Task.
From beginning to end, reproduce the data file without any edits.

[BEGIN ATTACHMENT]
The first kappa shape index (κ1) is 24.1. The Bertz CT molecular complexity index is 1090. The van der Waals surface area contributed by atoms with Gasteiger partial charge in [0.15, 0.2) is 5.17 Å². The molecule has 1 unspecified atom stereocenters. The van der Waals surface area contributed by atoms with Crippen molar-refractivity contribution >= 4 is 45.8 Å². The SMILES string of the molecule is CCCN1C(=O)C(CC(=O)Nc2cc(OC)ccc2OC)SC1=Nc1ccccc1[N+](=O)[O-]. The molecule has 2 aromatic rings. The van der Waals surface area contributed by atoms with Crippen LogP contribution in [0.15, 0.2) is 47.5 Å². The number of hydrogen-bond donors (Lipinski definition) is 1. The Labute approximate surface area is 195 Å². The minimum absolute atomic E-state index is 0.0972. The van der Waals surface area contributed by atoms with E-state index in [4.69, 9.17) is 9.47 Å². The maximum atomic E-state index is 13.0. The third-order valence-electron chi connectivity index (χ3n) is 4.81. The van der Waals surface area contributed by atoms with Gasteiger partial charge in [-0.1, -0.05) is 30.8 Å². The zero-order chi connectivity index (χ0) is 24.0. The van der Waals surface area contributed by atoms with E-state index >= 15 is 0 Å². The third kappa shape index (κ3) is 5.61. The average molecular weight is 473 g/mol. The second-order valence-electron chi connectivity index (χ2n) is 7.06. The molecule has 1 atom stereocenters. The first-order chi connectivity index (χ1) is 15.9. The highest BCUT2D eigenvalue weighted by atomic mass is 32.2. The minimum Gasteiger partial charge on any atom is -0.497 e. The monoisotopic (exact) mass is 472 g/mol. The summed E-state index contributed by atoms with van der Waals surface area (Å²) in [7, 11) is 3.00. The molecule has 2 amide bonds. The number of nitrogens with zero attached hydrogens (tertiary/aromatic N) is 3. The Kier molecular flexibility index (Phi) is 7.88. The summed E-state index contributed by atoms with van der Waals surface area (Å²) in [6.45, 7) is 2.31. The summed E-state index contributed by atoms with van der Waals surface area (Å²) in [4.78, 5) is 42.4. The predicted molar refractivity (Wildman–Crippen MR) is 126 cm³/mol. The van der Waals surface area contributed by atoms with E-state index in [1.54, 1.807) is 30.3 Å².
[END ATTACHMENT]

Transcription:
The first kappa shape index (κ1) is 24.1. The Bertz CT molecular complexity index is 1090. The van der Waals surface area contributed by atoms with Gasteiger partial charge in [0.15, 0.2) is 5.17 Å². The molecule has 1 unspecified atom stereocenters. The van der Waals surface area contributed by atoms with Crippen molar-refractivity contribution >= 4 is 45.8 Å². The SMILES string of the molecule is CCCN1C(=O)C(CC(=O)Nc2cc(OC)ccc2OC)SC1=Nc1ccccc1[N+](=O)[O-]. The molecule has 2 aromatic rings. The van der Waals surface area contributed by atoms with Crippen LogP contribution in [0.15, 0.2) is 47.5 Å². The number of hydrogen-bond donors (Lipinski definition) is 1. The Labute approximate surface area is 195 Å². The minimum absolute atomic E-state index is 0.0972. The van der Waals surface area contributed by atoms with E-state index in [4.69, 9.17) is 9.47 Å². The maximum atomic E-state index is 13.0. The third-order valence-electron chi connectivity index (χ3n) is 4.81. The van der Waals surface area contributed by atoms with Gasteiger partial charge in [-0.1, -0.05) is 30.8 Å². The zero-order chi connectivity index (χ0) is 24.0. The van der Waals surface area contributed by atoms with E-state index >= 15 is 0 Å². The third kappa shape index (κ3) is 5.61. The average molecular weight is 473 g/mol. The second-order valence-electron chi connectivity index (χ2n) is 7.06. The molecule has 1 atom stereocenters. The first-order chi connectivity index (χ1) is 15.9. The highest BCUT2D eigenvalue weighted by atomic mass is 32.2. The minimum Gasteiger partial charge on any atom is -0.497 e. The monoisotopic (exact) mass is 472 g/mol. The summed E-state index contributed by atoms with van der Waals surface area (Å²) in [7, 11) is 3.00. The molecule has 2 amide bonds. The number of nitrogens with zero attached hydrogens (tertiary/aromatic N) is 3. The Kier molecular flexibility index (Phi) is 7.88. The summed E-state index contributed by atoms with van der Waals surface area (Å²) in [6.45, 7) is 2.31. The summed E-state index contributed by atoms with van der Waals surface area (Å²) in [4.78, 5) is 42.4. The predicted molar refractivity (Wildman–Crippen MR) is 126 cm³/mol. The van der Waals surface area contributed by atoms with E-state index in [1.54, 1.807) is 30.3 Å².